Monday, August 20, 2018

What happens if you die? Estate Planning For Single Parents

Photo by Michael Morse from Pexels

Who will care for your children if the unexpected happens and you are unable to?  Do your family members or friends know how provide for your children on a daily basis? Most probably do not know your family schedule, who needs to be where and when or that your daughter likes to sleep with her favorite stuffed bear. It is up to you to prepare for worst, and be ready if that situation were to arise. Single parents must make estate planning a high priority to ensure that your children are properly cared if you become incapacitated or die.  Here are some starting points for estate planning.

Prepare a will, trust, power of attorney, and advance directives.

If you have children, then you need a will.  Intestate or dying without a will can be problematic.  To avoid your estate being tied up in court, make a will immediately.  Your will should specify who will take care of your children and how to distribute your assets.  A power of attorney gives someone the legal right to act on your behalf.   Writing a will you can leave instructions for guardianship and appoint an executor.

Buy life insurance or increase benefits to ensure adequate coverage.

How much will it cost to for someone to care for your children until they turn 18? Do you want to leave money to cover college expenses?  Do you have credit cards, student loans or other debts you want to pay off? Use an online life insurance calculator to get an idea of how much you may need or talk to an insurance agent. Also do not list your minor children as a beneficiary. If you do, a court may appoint a guardian to manage these funds until the child turns 18.  Remember a will or trust does not determine what happens to retirement accounts or insurance policies.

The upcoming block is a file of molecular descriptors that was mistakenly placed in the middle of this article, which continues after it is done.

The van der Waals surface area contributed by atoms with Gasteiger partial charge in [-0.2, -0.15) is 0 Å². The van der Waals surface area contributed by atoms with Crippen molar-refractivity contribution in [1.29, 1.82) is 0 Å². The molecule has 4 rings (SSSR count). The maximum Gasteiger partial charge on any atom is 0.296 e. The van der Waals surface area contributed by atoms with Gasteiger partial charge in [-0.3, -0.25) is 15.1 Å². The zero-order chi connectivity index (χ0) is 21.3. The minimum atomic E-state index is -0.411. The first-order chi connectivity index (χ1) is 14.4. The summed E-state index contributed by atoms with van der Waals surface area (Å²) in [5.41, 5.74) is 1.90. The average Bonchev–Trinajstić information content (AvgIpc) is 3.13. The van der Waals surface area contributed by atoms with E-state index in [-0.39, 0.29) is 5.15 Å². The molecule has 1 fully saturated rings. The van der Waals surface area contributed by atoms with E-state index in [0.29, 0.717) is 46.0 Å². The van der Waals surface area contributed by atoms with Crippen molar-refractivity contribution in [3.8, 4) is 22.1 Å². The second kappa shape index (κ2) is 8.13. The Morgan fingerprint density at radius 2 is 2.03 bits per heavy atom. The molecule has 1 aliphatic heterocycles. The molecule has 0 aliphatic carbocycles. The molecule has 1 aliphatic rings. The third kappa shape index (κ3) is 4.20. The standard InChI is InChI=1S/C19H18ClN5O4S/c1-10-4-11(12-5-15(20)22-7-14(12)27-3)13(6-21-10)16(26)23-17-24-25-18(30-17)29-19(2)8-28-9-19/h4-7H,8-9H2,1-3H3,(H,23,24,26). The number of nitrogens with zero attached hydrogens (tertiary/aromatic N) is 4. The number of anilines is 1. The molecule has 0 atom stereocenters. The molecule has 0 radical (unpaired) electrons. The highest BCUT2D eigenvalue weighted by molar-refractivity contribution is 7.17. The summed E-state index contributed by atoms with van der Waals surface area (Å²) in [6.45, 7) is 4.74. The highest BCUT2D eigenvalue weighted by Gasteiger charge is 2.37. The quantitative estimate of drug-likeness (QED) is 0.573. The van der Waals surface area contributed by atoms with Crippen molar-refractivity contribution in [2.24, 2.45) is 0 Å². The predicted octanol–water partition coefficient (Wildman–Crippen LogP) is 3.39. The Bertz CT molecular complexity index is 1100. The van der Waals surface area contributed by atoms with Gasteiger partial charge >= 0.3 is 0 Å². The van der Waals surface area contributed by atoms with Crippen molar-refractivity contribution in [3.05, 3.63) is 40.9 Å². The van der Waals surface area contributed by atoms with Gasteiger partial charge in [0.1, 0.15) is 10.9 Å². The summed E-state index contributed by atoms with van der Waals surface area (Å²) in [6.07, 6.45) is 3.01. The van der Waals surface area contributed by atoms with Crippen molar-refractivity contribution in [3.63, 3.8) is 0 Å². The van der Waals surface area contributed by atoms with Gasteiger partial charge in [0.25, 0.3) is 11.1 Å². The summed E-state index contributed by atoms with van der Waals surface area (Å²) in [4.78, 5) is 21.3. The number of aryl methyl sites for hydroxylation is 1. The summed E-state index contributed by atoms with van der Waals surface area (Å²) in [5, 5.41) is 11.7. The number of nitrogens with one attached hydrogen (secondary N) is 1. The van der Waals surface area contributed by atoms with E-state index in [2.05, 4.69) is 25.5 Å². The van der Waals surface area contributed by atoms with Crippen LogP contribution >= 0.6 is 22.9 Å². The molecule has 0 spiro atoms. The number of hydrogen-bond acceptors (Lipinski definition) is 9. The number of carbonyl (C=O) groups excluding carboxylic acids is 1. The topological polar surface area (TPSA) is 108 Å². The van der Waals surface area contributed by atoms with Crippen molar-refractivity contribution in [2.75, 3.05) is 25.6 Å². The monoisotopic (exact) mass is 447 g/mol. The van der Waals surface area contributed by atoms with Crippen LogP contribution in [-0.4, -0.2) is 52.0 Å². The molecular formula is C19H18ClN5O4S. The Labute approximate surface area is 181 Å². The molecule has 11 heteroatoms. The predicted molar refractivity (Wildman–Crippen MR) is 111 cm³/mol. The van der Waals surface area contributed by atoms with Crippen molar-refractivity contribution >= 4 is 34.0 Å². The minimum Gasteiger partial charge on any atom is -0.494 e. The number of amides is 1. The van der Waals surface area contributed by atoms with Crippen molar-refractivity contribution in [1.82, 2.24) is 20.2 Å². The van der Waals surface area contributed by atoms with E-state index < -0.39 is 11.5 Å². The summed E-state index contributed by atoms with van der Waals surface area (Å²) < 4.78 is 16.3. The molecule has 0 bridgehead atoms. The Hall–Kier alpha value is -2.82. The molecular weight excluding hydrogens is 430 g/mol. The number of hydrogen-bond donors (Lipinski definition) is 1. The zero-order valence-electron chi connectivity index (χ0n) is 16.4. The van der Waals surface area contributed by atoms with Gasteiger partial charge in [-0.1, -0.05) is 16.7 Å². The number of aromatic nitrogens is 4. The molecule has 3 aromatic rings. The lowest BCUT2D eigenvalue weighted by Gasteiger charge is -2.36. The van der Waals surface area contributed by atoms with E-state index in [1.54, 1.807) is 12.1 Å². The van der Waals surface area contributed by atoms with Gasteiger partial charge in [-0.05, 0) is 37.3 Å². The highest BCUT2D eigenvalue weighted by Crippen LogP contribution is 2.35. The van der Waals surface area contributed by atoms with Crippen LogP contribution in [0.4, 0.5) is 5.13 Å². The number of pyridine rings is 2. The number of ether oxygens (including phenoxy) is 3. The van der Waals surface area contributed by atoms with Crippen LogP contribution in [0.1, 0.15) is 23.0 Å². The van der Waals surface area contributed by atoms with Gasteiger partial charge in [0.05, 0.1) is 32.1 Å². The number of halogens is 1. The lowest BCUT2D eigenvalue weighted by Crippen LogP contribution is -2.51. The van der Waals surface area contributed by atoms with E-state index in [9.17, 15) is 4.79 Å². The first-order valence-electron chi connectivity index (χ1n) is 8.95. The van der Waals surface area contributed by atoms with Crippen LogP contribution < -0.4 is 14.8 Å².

Set up a living trust.

Creating a living trust is important because it will keep you assets in a trust; therefore, eliminating the chance it is caught up in probate. It is worth looking into living revocable trust. A living trust allows your assets to immediately be transferred to a trustee to support your children.  A trust gives puts the power in your hand to determine how your assets are used to pay for living, education, medical,  travel expenses,  and etc. until your child is of legal age.

Choose a guardian for your little ones.

This is probably the most important, and the hardest part of estate planning. Of course no one will care for your child like you will, but you want to carefully consider this choice. Talk to those who you are considering and ask questions.  Pick someone who shares similar values and will raise your children similar to how you would. Do not be afraid to question those people you have in mind that is the only way to narrow down your decision. You may also name a guardian in a Nomination of Guardian document.

Create a resource list

After all is said and done you still need to make a list of important contact and information to assist your loved one including legal, health, insurance, and retirement. Be sure to include beneficiary information, account numbers and policy numbers along with your list of banks, investment accounts, emails or other online accounts so they can be closed.


The Mom’s Guide to Wills and Estate Planning
By Liza Hanks

Get It Together: Organize Your Records So Your Family Won't Have To 
By  Melanie Cullen  & Shae Irving

For more information or to locate help with planning your estate visit

Disclaimer: This information is a starting point and is for informational purposes only. This information is not for the purpose of providing legal advice. You should contact your attorney to obtain advice with respect to estate planning.

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